Tuesday, February 07, 2006

Extreme Focus

Should the police arrest and charge those taking part in the extreme protests in London on Friday? Having though about this for a while, and read a fair few opinions, I'm inclined to agree with Sunny. "Slay those who insult Islam" is not an issue of free speech; it's an illegal incitement to violence. To ignore that is just going to provide extra fuel for the tabloid frenzy.

As Tim noted, however, these banners were obviously not made spontaneously by the demonstrators. They were almost certainly prepared in advance by one person or a small group of people. That person, or those people, should be the ones the police pay most attention to. As I said the other day, this was a very deliberate strategy designed to polarise the issue.

And as Sunny points out, the British media are, for the most part, quite happy to play along. They can't get enough of those Mad Mullahs. The Today Programme interviewed Omar Bakri Muhammed yesterday (although I didn't hear it) and so did Channel 4 News (I did this one). Most British Muslims, I'm sure, think the man is an extremist loon and yet Channel 4 gave him plenty of prominent air time.
Jon Snow (who I normally greatly admire): "Sheikh Omar Bakri, you want to chop off these cartoonist's heads, don't you?"
Teh Sheikh: "Waffle, drone, loon, loon, wibble."
Jon: ""Yes, but you do want to cut off their heads?"
Teh Sheikh "Waffle, etc etc..."
Jon: "That's all very well Sheikh, but if you could just say that you do want to chop off these people's heads, it'd make a great line for the summary at the end of the broadcast. So do you?"
Not great. (To be fair, Ch 4 News do give plenty of airtime to more moderate voices too.) This over-emphasis on the extreme element of Muslim society paints a false picuture of the entire Muslim community in the UK. As Sunny notes, white supremacist extremists are almost never given such prominent coverage.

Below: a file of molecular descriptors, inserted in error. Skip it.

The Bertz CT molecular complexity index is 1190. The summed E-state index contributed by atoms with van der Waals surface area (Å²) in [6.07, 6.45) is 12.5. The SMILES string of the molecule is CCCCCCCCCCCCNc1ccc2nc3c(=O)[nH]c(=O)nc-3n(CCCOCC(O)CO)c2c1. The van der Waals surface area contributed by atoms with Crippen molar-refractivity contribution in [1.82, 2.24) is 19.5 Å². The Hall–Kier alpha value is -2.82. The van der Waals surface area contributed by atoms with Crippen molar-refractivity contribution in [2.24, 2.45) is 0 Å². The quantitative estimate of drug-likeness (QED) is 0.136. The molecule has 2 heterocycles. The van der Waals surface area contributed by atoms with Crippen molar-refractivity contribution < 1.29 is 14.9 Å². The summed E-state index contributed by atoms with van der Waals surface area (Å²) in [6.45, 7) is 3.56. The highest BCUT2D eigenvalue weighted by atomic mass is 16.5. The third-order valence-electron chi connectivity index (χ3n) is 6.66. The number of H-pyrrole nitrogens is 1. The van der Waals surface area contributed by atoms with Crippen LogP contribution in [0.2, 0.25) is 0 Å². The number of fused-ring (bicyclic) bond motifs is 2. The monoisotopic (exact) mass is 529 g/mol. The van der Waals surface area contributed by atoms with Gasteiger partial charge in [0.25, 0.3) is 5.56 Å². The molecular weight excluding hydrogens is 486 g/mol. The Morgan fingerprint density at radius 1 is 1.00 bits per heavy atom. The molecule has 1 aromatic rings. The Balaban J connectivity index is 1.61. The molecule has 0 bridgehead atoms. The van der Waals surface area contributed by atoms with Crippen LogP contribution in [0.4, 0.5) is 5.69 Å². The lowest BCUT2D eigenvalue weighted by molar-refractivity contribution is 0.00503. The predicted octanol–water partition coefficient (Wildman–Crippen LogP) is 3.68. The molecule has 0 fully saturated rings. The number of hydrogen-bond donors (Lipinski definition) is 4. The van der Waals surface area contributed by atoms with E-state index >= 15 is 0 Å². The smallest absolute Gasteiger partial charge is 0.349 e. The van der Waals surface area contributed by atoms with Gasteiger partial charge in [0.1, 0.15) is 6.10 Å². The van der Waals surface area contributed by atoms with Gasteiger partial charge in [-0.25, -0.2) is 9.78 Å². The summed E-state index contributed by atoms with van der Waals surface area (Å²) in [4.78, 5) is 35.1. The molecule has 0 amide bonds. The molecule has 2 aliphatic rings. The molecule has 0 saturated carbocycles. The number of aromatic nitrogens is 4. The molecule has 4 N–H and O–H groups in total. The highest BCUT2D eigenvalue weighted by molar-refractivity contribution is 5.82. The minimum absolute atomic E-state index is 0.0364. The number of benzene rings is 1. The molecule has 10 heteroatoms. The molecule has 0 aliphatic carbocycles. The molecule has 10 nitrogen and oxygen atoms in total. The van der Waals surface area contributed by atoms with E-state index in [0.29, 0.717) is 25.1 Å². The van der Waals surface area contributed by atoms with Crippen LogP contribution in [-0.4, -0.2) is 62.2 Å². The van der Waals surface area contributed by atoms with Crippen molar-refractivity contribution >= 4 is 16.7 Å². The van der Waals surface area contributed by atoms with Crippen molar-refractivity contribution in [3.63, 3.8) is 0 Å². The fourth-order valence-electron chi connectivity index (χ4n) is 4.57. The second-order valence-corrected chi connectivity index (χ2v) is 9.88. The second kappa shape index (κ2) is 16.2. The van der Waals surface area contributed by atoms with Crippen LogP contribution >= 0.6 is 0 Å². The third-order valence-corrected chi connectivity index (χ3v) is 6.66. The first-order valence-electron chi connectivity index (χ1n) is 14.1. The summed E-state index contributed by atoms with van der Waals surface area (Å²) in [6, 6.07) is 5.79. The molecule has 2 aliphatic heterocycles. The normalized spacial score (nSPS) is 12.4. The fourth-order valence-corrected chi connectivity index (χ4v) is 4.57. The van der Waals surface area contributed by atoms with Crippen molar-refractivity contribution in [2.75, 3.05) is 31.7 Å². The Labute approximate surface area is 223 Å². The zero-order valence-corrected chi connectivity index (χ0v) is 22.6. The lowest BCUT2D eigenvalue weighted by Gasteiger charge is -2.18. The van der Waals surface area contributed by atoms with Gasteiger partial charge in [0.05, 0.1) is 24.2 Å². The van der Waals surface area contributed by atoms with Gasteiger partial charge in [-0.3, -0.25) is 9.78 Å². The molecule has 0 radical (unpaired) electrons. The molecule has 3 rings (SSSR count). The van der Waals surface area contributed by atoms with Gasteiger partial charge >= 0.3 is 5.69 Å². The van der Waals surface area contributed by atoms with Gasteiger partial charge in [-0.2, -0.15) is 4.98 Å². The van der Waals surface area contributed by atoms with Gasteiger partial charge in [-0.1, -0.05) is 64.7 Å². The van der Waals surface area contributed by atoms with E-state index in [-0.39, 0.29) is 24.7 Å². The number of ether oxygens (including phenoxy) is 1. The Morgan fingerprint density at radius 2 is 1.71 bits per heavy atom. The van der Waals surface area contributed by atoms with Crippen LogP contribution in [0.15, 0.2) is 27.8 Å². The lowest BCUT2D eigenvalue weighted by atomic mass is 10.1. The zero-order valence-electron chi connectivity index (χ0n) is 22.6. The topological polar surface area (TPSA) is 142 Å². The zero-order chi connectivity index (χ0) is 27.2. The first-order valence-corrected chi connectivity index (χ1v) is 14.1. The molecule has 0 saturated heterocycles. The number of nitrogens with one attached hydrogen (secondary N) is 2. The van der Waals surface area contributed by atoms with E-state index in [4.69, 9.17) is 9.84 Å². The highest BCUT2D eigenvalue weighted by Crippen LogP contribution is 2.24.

Some people turn this situation back on Muslims. "You have a responsibility to make your voices heard" they say. The unfortunate truth is that most newpapers certainly, and to a lesser extent the TV news media too, will always be inclined to give coverage to the extreme Muslim voices. These are the people who provide the sensational headlines which emotionally engage the reader. These are the people who'll provide the quotations which fit neatly into the current narrative of the "war" on terror. Try approaching the Scum as a moderate Muslim who was offended by the cartoons but thinks the protests on Friday were outrageous and un-Islamic. Do you know how interested they'll be in providing front page coverage? Tell them you want the cartoonists beheaded, however, and it's front page, here we come.

There is no doubt that there are Islamic extremists in the UK today but their views are disproportionately represented in the media. For the media to then blame moderate Muslims for not speaking out against these extremists is highly duplicitous.

Btw, here's an article in the Times (via a comment on Sunny's post) about Muslim opinions which might merit further investigation. It is interesting that the opinion poll they use was commissioned by a coalition of Jewish community groups. Not conspiracy interesting, but I think it's fair to say that there is a conflict in the relationship between Muslims and Jews. Opinions polls, as is well known, often reflect the views of those who commissioned them as much as those surveyed. Crap. That still sounds like tin foil hattery but that's really not what I mean. What I'm saying is, the questions may have been unintentionally framed in such a way as to lead respondents towards a particular view. As I said, this may be worth investigating further.

* The Times is, of course, the sister paper to the Scum. They do a much better job of pretending to be a proper newpaper. Sometimes Murdoch's political agenda is impossible to spot. Not sure whether that's better or worse to be honest.

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